A Beginner’s Guide to Google Search Console

Google Search Console is a free product that helps you manage your site's presence in Google search results.

Google Search Console is one of the most important tools in an SEO toolbox. It is easy to use, and free.

In this guide, I cover –

What is Google Search Console?

Google Search Console, formerly known as Google Webmaster’s Tools, allows website administrators or owners some ability to monitor and manage their site’s presence on Google search results. Search Console can be a really effective tool in helping understand how Google perceives a website.

Setting Up Google Search Console

Step 1: Log in to Google Search Console with your Google account credentials. You will be directed to a page that looks like this:

Google Search Console Welcome

The next step is verifying the ownership of your website.

Step 2: Enter your website URL (for CSU Social Blog it is http://social.colostate.edu)

Now, there are five methods by which you can verify ownership. The idea with each is that you copy a snippet of code generated by Search Console and paste it on your website using any of the methods. For four of the five, you would require the help of your website developer or ‘edit’ permissions in your Google Analytics or Google Tag Manager.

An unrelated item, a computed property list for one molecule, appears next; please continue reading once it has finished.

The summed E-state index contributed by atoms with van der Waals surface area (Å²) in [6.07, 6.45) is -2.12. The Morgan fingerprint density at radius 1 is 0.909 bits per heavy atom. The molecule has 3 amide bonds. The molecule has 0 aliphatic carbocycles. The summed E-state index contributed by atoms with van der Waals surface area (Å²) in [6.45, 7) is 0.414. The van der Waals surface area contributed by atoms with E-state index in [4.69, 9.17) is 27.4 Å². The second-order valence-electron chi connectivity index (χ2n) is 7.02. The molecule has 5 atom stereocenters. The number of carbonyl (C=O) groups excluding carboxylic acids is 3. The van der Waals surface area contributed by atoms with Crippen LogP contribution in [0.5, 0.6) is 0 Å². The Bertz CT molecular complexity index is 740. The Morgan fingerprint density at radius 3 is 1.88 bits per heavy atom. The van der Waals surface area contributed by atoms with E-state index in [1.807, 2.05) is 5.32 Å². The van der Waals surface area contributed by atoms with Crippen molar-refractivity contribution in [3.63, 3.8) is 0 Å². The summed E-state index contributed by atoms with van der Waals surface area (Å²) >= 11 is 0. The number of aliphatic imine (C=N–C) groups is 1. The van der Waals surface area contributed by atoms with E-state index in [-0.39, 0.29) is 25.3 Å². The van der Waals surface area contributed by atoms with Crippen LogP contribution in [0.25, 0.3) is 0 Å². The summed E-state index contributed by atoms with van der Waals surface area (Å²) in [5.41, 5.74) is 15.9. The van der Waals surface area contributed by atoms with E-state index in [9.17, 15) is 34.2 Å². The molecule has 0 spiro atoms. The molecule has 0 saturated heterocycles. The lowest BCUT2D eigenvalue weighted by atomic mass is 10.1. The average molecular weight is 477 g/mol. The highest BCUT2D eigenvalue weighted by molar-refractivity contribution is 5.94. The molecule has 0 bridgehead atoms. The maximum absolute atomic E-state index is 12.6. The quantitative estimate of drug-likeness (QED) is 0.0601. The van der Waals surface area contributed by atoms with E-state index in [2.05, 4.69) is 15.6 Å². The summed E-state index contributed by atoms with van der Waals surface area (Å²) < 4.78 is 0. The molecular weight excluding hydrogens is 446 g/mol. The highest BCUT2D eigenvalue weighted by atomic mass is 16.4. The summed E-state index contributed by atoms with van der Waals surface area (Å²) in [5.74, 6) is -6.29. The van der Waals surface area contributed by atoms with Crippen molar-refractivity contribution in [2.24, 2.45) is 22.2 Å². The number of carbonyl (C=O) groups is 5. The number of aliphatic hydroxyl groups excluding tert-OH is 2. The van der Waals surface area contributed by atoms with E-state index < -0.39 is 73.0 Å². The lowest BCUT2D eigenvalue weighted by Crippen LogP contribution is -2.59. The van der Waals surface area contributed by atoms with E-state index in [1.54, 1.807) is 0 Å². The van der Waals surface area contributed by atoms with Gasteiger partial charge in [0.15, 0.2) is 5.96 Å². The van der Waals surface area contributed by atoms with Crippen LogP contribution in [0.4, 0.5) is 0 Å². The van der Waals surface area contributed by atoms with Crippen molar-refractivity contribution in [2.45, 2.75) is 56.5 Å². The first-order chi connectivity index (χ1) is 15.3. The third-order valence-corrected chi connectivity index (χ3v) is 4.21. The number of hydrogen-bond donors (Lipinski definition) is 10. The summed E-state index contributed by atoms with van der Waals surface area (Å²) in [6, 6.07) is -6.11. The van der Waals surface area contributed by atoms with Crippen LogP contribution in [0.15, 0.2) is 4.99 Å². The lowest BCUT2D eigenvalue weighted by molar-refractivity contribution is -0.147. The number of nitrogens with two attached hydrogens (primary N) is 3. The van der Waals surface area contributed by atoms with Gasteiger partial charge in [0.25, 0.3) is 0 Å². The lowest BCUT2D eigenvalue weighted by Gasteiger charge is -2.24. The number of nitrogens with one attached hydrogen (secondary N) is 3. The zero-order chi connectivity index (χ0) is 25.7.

If you use Yoast plugin in a WordPress website, the easiest method, in my opinion, is HTML Tag. Here’s a quick walk-through of what you need to do with this verification method:

  • Copy the HTML code generated by Search Console
  • Login to WordPress
  • Go to Yoast Plugin, add the code in Google Search Console box and hit ‘Save Changes’

verification in Yoast wordpress plugin

  • Go back to Search Console and hit ‘Verify’

And that’s it! You are all set to use this tool.

Website Optimization with Google Search Console

Search Console is loaded with features but let’s talk about some that are absolutely essential:

XML Sitemap

An XML sitemap is a way of explicitly signaling to Google a list of all URLs meant to be indexed by Google. Your site’s XML sitemap generally resides at yoursite.com/xml